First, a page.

Prince Charles has found a stylish way to comply with social-distancing rules — by bringing back butlers.
He is welcoming bed-and-breakfast guests to his Scottish stately home, Dumfries House, again, but with a significant change.
‘As part of a renewed offering that adheres to government guidelines, guests will be offered a full butler service that includes room service,’ says a spokesman for the property, which Charles saved for the nation in 2007.
The change will prevent guests mingling in the dining and lounge areas. No word on whether the butlers will squeeze toothpaste onto your toothbrush.
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Prince Charles in a file photo outside Dumfries House in Ayrshire
The estate had fallen into disrepair and was up for sale in 2007 when the heir to the throne got involved in a campaign to save it and open it up for the public to enjoy
A photo taken by Christie's auction house of Dumfries House before it was sold showing a suite of Chippendale furniture in The Pink Drawing Room
The estate had fallen into disrepair and was up for sale in 2007 when the heir to the throne got involved in a campaign to save it and open it up for the public to enjoy.
Three years ago, gardeners and craftsmen at the stately home completed work on a huge maze commissioned by the prince, who had enjoyed wandering around a similar one on the Sandringham Estate, Norfolk, as a child.
Speaking at the opening in 2016, Prince Charles said: 'I'm afraid to say I'm rather indulging in my childhood fantasy of mazes. There's nothing more enjoyable than getting lost in a maze.'
Planted with 1,600 yew tree hedges standing eight feet tall, the maze took 17 months to construct, involving 30 craftsmen.
The Duke of Rothesay campaigned to restore stately home Dumfries House, in Cumnock, East Ayrshire, and channelled millions of pounds into the project (pictured)
The Prince of Wales, who is known as the Duke of Rothesay while in Scotland, last week visited the site of the fatal Aberdeenshire train crash.
Three people died on Wednesday when the 6.38am Aberdeen to Glasgow Queen Street ScotRail service crashed near Stonehaven during heavy rain.
Charles met emergency responders including Pc Liam Mercer and Pc Eilidh McCabe, who were the first officers on the scene, and commended them on their bravery.
Prince Charles, Prince of Wales is shown the scene of the ScotRail train derailment near Stonehaven, Aberdeenshire, which cost the lives of three people on August 14, 2020
He was taken to a socially distanced circle of workers including members of the police, fire service, Coastguard and Network Rail.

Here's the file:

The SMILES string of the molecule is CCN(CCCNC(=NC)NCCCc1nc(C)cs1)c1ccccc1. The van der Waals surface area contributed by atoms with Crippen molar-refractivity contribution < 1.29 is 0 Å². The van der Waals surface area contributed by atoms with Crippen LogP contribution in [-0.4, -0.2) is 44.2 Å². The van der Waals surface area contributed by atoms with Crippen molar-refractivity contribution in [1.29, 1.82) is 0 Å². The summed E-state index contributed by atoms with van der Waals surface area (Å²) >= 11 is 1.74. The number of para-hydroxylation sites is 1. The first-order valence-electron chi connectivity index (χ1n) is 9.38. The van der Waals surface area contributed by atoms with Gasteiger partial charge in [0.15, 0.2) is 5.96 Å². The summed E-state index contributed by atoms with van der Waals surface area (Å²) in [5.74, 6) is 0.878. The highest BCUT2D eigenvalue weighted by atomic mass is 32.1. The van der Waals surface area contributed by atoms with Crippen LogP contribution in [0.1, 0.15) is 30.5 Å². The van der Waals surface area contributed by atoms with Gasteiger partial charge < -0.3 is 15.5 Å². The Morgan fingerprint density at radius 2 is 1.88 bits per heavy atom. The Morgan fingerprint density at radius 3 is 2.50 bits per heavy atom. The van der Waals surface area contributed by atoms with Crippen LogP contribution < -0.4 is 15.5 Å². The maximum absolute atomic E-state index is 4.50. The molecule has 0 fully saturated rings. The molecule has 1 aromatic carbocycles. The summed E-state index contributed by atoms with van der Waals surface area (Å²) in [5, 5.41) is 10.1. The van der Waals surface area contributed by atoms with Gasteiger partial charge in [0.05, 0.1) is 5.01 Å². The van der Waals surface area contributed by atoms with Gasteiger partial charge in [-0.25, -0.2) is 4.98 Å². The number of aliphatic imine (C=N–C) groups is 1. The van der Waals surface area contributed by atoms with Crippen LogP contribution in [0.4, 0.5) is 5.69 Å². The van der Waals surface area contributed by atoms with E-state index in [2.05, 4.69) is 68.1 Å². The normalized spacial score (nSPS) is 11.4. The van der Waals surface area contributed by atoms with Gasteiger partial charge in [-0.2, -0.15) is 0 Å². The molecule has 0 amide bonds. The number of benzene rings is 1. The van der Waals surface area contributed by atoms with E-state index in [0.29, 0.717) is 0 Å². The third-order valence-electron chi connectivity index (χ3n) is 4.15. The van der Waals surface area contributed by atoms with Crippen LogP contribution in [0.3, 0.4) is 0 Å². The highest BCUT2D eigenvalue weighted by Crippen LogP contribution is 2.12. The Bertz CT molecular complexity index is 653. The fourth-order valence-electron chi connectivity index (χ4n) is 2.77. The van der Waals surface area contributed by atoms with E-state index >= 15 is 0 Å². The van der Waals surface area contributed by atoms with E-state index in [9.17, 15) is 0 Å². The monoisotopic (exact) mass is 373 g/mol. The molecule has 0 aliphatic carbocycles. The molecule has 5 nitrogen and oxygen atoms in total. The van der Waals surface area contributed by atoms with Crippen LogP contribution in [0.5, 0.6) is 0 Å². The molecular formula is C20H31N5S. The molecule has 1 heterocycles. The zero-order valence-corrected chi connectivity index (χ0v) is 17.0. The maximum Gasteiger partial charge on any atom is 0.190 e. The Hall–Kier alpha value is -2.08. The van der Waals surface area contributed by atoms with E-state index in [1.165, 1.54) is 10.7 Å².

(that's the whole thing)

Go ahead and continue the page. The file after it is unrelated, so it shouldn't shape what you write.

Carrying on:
Many spoke of their experiences dealing with the incident and the sight of burning carriages.
Charles, 71, and the Duchess of Cornwall, 73, are holidaying at the Balmoral Estate with the Queen and the Duke of Edinburgh.
Balmoral: The Royal Family's summer retreat
A group of aides have already travelled up to the Scottish home of the Royal Family to prepare the castle for the couple's arrival. The Queen and Philip will stay in the main castle, pictured
Balmoral Castle has been the Scottish home of the Royal Family since it was purchased for Queen Victoria by Prince Albert in 1852, having been first leased in 1848.
In the autumn of 1842, two and a half years after her marriage to Prince Albert, Queen Victoria paid her first visit to Scotland. They were so struck with the Highlands that they resolved to return. A further visit to Perthshire and then Ardverikie encouraged them to seize the opportunity to purchase Balmoral.
After Queen Victoria bought the Castle in 1852, plans were made to build a new castle about 100 yards north-west of the old building designed by the city of Aberdeen architect William Smith.
On 28 September 1853 the foundation stone of the new Castle was laid by Queen Victoria. Prince Albert took a great interest in the design and construction which was completed by 1856, also in the Scottish Baronial style.
The Castle is constructed from local granite, which was precision cut using the modern machinery of the day, producing a much smoother finish to the building than usual.
Prince Albert set about landscaping the area, starting a programme of improvements lasting several years, which was done in accordance with a model he had constructed in sand. The main works were completed by 1859 and included new houses, stables, workshops and schools.
Royals continue to make improvements to the castle and the ruggedly beautiful surroundings have captivated generations of royals since.
The Queen has visited Balmoral almost every year of her reign and it holds a special place in her heart.